Social Innovation

Grantee Atikha testing a Facebook iTV programme that provides valuable information to Filipino women migrant domestic workers about their saving and investment opportunities. Photo: courtesy of Atikha Overseas Workers and Communities Initiative
Grantee Atikha testing a Facebook iTV programme that provides valuable information to Filipino women migrant domestic workers about their saving and investment opportunities. Photo: courtesy of Atikha Overseas Workers and Communities Initiative

The world is changing at lightning speed. Addressing complex and highly interconnected human development challenges requires new points of view, fresh partnerships, innovative approaches and questions about our assumptions.

Are we – grantmakers and project implementers – working in the most effective and efficient ways? Are we responding to the real needs of women who are furthest behind? What alternative approaches can lead to truly transformative changes? Are women’s organizations tapping their full potential as changemakers?

These questions are the starting point of “Re-Think. Experiment.”, an Fund for Gender Equality (FGE) project supported by the Government of Germany as part of its 2017-2019 grant cycle.

For the first time for the Fund, and as a rare experience in the development community, this initiative is investing in the innovation capabilities of women’s organizations and creating a safe space for experimentation and failure.

Using a beneficiary-centred design approach, grantees are gaining a deeper understanding of the needs of the most marginalized women – the “end users” of their projects. They are ideating, prototyping and testing novel solutions, while learning to apply design thinking, systems thinking and behavioural insights into their project design.

The objective is to come up with tested models that solve challenges to women’s empowerment and can catalyse substantial change. Some will succeed and some will not. All participants – including the FGE – will learn from the experience and improve their roles as advocates and service providers for women and girls who are furthest behind.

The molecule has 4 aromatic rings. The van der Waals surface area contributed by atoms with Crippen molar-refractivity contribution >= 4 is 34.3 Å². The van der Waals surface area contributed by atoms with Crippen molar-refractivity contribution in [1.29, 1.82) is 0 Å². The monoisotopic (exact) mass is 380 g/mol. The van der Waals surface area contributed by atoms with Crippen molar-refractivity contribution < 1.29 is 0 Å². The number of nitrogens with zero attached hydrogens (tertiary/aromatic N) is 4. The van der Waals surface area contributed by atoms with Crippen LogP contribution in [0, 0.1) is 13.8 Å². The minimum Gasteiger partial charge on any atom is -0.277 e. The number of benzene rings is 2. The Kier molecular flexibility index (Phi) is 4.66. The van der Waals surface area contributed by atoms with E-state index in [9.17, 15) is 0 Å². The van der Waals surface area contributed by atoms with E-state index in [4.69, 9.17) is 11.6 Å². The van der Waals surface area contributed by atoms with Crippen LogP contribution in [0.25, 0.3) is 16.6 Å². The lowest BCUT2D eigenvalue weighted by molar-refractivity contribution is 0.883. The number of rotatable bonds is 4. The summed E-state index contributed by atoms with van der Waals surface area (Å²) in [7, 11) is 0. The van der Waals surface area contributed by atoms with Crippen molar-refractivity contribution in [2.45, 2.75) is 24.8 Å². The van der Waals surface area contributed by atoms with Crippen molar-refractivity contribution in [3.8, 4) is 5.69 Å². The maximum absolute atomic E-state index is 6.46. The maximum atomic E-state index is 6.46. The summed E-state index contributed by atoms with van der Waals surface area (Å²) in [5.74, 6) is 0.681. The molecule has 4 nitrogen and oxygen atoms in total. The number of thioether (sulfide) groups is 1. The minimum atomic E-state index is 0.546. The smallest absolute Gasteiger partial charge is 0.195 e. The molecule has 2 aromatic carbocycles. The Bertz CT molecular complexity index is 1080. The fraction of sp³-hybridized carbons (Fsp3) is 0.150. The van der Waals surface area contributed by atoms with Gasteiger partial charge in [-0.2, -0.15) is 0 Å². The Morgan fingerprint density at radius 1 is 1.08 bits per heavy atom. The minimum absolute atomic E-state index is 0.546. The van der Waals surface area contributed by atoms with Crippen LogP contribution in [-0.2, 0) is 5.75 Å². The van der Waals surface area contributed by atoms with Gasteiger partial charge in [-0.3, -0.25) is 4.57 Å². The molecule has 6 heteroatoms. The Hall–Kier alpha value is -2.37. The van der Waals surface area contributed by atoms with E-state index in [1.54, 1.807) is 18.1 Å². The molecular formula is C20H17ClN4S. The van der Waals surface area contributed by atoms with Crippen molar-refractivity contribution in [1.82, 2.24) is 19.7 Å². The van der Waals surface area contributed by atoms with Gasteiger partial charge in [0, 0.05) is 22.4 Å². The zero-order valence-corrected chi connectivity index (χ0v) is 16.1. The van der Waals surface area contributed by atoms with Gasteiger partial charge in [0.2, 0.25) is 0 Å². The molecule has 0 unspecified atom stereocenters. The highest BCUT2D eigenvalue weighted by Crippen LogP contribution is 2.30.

The issues that grantees are trying to address include:

  • How can rural women from disadvantaged communities transition from small-scale producers to profitable entrepreneurs?
  • How can we find creative solutions to keep women’s rights on the political agenda in a conflict setting?
  • How can we address specific cultural barriers that hinder women’s political participation?
  • How can we engage migrant workers in learning activities that will support their successful return?
  • How can we motivate more domestic workers to join associations to claim their labour rights?

 

Featured publications
  • Fund for Gender Equality annual report 2017–2018

    Fund for Gender Equality annual report 2017–2018
    Supported by photos, data, info-graphics and individual stories of impact, the FGE 2017-2018 Annual Report highlights key aggregated results achieved by its 26 active projects; presents the main findings and recommendations of the first FGE independent evaluation and introduces its fourth grant-making cycle 2018-2019, a scaling and innovation initiative. More

  • ‘Leaving no one behind’ in action

    ‘Leaving no one behind’ in action
    This brief contains observations from the Fund for Gender Equality’s seven-year experience working with civil society. Gender equality is at the forefront of the 2030 Development Agenda. The Sustainable Development Goals include a stand-alone goal to advance equality, and gender-related targets mainstreamed across the Global Goals. Something has opened a door for drastic progress in the lives of women and girls worldwide, it is the principle of leaving no one behind. More

Planet 50–50 by 2030: Step It Up for Gender Equality